PLANET OF THE APES
Mark Wahlberg, Tim Roth, Helena Bonham Carter, Michael Clarke Duncan,
Kris Kristofferson, Estella Warren, Paul Giamatti, Cary-Hiroyuki Tagawa
Minutes, Directed by: Tim Burton
While attempting the space-pod retrieval of a chimpanzee test pilot,
Major Leo Davidson (Mark Wahlberg) enters a magnetic storm that propels
him into the distant future, where he crash-lands on the ape-ruled planet.
Among the primitively civilized apes, treatment of enslaved humans is a
divisive issue: senator's daughter Ari (Helena Bonham Carter) advocates
equality while the ruthless General Thade (Tim Roth) promotes
Is it fair
to compare a remake to the original? Of course it is. And any director
or producer who does a remake better be prepared for such comparisons.
Recently I watched a TV remake of High Noon and thought - what's
the point? The original, while in Black and White (and what glorious Black
& White!) was a perfectly made political western tale. And while it
was set in the 1800s it was really a tale of the 1950s. A remake, even
with a much better lead actor, removed from that era was doomed to failure
from the start. Sadly director Tim (Batman,
Mars Attacks!) Burton's Planet of the Apes
suffers the same fate.
Tim Burton's remake fails to measure up to the classic in most areas.
Burton's film lacks the scope of the 1968 film. The original Planet
of the Apes was a social satire of its times. Sure some of its wit
seemed a bit forced - see no evil, speak no evil, hear no evil - but with
that the viewer gets an epic look at the the social make up of the ape
society. Burton's film doesn't give you that same look. Without giving
too much away the new Planet of the Apes settles too early into
a simple quest film. Too much of the action takes place away from the
ape city so that you never get a good look at its social makeup. And talk
about forced humor - "Why can't we all just get along".
"Lacks the scope of the original 1968 film . . ."
new film makes an attempt at looking at the apes' religion but too little
screen time is given to it for it to have much bite. This film really
needed someone like Maurice Evans spouting phony baloney religious tones.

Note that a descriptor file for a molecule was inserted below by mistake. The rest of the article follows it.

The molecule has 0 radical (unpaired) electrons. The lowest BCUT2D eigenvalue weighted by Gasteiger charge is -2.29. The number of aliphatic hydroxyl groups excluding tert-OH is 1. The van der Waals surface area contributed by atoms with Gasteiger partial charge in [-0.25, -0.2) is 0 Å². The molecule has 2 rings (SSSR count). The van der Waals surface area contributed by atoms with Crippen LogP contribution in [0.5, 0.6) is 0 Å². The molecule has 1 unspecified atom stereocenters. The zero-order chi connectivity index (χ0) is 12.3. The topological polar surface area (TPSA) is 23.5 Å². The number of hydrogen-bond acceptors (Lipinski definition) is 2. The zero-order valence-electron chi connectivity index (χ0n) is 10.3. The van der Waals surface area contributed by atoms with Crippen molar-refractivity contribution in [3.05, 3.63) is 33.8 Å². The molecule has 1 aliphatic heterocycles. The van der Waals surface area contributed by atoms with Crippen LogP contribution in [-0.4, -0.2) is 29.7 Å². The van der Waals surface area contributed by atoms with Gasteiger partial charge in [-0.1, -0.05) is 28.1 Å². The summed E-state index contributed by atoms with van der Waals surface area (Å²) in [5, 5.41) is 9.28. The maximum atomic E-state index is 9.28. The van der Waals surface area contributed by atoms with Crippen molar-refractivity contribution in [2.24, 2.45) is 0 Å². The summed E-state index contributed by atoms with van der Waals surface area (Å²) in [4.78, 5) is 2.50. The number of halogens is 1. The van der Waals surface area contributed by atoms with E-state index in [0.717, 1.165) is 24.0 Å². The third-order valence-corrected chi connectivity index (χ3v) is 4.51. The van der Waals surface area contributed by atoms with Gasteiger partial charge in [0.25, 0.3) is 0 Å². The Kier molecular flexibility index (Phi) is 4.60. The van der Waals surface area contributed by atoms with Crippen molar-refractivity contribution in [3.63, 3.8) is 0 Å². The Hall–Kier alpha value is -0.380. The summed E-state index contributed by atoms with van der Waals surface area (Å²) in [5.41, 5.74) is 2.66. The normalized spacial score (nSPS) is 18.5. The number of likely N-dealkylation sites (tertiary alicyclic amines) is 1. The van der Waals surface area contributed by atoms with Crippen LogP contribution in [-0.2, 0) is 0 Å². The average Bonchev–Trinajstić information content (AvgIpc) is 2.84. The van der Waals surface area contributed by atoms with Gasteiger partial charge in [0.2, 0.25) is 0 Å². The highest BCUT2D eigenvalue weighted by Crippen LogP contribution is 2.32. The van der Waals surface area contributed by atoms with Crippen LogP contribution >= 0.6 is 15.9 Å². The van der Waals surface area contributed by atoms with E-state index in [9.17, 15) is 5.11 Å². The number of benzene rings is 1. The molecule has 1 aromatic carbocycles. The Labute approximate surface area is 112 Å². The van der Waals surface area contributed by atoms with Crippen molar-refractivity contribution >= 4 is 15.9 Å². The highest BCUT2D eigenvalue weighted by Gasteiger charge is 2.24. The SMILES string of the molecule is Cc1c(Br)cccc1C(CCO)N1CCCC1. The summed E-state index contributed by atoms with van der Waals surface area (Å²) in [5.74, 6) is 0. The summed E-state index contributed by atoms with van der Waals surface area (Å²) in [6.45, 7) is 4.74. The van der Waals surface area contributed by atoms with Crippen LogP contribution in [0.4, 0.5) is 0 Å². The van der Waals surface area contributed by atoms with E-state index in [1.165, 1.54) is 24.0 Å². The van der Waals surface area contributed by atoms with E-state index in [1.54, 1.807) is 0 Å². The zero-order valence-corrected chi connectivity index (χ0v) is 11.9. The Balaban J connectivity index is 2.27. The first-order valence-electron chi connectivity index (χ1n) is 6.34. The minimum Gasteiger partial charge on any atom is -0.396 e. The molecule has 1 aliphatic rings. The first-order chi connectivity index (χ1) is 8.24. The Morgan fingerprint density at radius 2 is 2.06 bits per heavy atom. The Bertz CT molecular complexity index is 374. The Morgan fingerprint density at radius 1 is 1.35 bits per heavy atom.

The interesting thing about Evans' Dr. Zauis is that he knew all along
that he was speaking tripe and covering up the truth. He did want he did
because he felt he knew what the public (his ape public) good was. The
ape was Ollie North long before the world ever heard of Ollie North. Tim
Burton's film lacks this character and boy is that attitude missed in
the new film.
And while in my mind Chuck (Omega Man, Soylent
Green) Heston may not be much of a human being he was and still is
a great movie star. Note: I didn't say actor - I said movie star. Heston
has an epic quality and he brings it to the least of his film projects.
It would be a joke to compare Markie Mark to Chuck Heston. At this point
in his career he still lacks that larger than life quality that this film
needed. A better choice for the role would have been someone like Russell
Still, on the plus side Tim Roth and Helen Bonham Carter are excellent
in their roles. Neither lets the large amounts of makeup that they are
wearing get in their way. In fact Ms Carter comes across as being one
sexy ape. They should have had the courage to go for that talked about
sex scene between her and Markie Mark.
makeup is a big improvement on the original. But by this time I've seen
so many big budget special effects movie that very little surprises me
and I expect nothing but the best in makeup and special effects. So there
are no real surprises to be found in the new film.
And talking about surprises. When I first saw the original movie I was
blown away by the ending. I was just 13 at the time and never saw this
coming. There is no way Tim Burton could have topped Heston's "Damn
it all to hell" rant so he shouldn't have bothered. But he did and
if you don't see this one coming you have to be blind as a bat even if
you are just 13. And while its not a surprise, it makes no sense at all.
See the the film for Tim Roth and the sexy Helen Bonham Carter. There
is little else to recommend it.
- Frank A. Johnson
Pointless. Nice make-up
though. — James